Ford EcoBoost Endurance Racer Breaks the 26 Year Old Daytona Lap Speed Record
First of all, the main goal of the Michael Shanks Racing Team was to hit Daytona International Speedway to break Bill Elliot’s qualifying lap record set during Speedweeks for the 1987 Daytona 500. Awesome Bill from Dawsonville set the record back in 1987 with a flying lap speed of 210.364 miles per hour with his Coors sponsored Ford Thunderbird NASCAR stock car and even though an endless stream of the world’s fastest racecars have hit the Daytona high banks since then, none of them have turned in a quicker lap time – until now.
Driven by 25 year old Colin Braun, the Michael Shanks Racing Daytona Prototype racecar powered by the 3.5L EcoBoost racing engine turned in an average lap speed of 222.971 miles per hour. This shattered the previous record by over 12.5 miles per hour but the MSR team took more than one try to set this blazing fast record.
“It was a challenging day. There was a lot of work put in by a lot of people to accomplish these records. The power in the new EcoBoost engine was incredible, and it was amazing how fast it came up to speed on the runs,” said Colin Braun on his record run. “Our first run this morning was 209 mph, and it was an edgy drive at that speed. I can only imagine how edgy it was for Bill Elliott doing those speeds in his Thunderbird stock car. But our crew kept working and adjusting on it, and it was a great feeling coming down pit road after the record runs and seeing how happy everyone was.”
The Michael Shanks Racing car used to set the new Daytona lap speed record relied on a chassis setup designed by Riley Technologies and a 3.5L Ford EcoBoost twin turbocharged V6 built by Roush Yates Racing Engines. Finally, Continental Tires offered up a special set of tires with a lower rolling resistance and a harder rubber compound than what is used on a normal road racer like the MSR Daytona Prototype.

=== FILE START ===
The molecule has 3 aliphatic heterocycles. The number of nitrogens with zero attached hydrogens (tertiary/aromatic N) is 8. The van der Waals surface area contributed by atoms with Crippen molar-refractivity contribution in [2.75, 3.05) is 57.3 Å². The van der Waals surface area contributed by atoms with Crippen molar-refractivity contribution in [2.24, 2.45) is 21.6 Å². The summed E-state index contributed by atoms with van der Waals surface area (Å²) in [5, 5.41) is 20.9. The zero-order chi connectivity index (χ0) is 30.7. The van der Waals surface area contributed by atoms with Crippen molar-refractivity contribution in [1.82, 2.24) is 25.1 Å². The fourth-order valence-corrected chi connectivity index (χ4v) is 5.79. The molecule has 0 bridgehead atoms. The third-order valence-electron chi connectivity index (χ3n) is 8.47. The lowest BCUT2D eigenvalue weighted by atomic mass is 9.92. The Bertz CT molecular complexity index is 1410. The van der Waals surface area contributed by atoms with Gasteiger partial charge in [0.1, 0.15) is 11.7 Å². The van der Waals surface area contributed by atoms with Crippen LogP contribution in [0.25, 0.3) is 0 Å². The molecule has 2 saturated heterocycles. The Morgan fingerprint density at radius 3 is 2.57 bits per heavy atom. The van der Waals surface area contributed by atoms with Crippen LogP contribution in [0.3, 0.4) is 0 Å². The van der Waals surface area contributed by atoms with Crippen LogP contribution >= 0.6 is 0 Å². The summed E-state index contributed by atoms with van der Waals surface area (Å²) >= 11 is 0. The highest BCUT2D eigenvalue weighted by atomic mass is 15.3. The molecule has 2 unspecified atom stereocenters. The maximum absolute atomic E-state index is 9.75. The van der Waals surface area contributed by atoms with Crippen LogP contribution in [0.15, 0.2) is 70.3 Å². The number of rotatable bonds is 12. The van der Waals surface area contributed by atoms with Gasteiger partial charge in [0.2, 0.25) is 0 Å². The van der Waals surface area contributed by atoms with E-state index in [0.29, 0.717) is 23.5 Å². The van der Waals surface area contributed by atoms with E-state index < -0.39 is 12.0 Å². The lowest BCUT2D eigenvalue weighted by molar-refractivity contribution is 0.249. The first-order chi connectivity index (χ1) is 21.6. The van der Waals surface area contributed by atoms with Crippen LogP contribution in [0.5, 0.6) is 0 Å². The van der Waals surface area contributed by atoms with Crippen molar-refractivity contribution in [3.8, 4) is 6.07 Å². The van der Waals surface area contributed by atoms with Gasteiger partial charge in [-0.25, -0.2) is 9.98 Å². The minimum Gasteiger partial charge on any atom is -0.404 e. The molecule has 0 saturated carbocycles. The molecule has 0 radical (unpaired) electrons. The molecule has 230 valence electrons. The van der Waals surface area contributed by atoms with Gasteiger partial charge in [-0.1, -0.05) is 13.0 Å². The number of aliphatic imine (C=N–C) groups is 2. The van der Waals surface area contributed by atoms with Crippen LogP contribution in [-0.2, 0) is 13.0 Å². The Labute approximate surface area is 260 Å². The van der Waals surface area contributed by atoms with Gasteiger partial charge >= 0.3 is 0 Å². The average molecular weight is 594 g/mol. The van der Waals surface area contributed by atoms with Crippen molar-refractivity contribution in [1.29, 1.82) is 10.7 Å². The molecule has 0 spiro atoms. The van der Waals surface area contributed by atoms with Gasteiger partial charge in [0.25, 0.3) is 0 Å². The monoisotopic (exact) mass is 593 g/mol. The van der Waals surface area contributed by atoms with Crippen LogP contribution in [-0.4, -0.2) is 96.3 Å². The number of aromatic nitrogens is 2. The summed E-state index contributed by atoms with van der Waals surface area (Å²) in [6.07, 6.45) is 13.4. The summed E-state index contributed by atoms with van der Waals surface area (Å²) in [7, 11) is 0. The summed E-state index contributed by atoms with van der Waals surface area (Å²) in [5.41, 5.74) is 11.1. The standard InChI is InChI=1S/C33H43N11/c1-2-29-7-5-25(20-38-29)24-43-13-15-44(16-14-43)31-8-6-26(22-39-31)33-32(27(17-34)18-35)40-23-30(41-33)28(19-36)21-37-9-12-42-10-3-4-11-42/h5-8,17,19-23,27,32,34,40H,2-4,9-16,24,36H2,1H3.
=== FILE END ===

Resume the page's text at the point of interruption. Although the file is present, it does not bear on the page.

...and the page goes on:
“It’s a very proud day for all of us at Ford. To take a Ford EcoBoost race engine that is basically production technology, and to beat speed records that have been on the books for decades really says something for our new engine and the program we launched last week,” said Jamie Allison, Head of Ford Racing. “It’s a great way to kick off a new era of EcoBoost and sports car racing for Ford in the 2014 United SportsCar Championship, and we couldn’t have done it without Shank and his team, and the team at Roush Yates.”
Finally, not only did Colin Braun and the MSR Ford EcoBoost powered Daytona Prototype racecar set the record for the fastest flying lap at Daytona but Braun was also able to set two world records that have stood for decades. The EcoBoost’d MSR endurance racer set a new record for the fastest average speed over the course of 10 miles of 210.018 miles per hour and the fastest average speed over the course of 10 kilometers of 202.438 miles per hour.
“This is an engine project we started probably two years ago. There has been a lot of hard work by a lot of people to get it to where it is today, but this EcoBoost engine is relevant, state-of-the-art production technology in racing, and it brings with it power and high efficiency in the same package,” said John Maddox, road racing program manager, Roush Yates Engines. “When we broke the track speed record today with it, well, that was big. But to come back and set two world speed records that have been around since 1979 … well, that’s something you can tell the grandkids some day.”
The new Riley Technologies Daytona Prototype race car and the new EcoBoost twin turbocharged V6 race engine will both make their formal racing debut in January at the Rolex 24 – which is also held at Daytona International Speedway.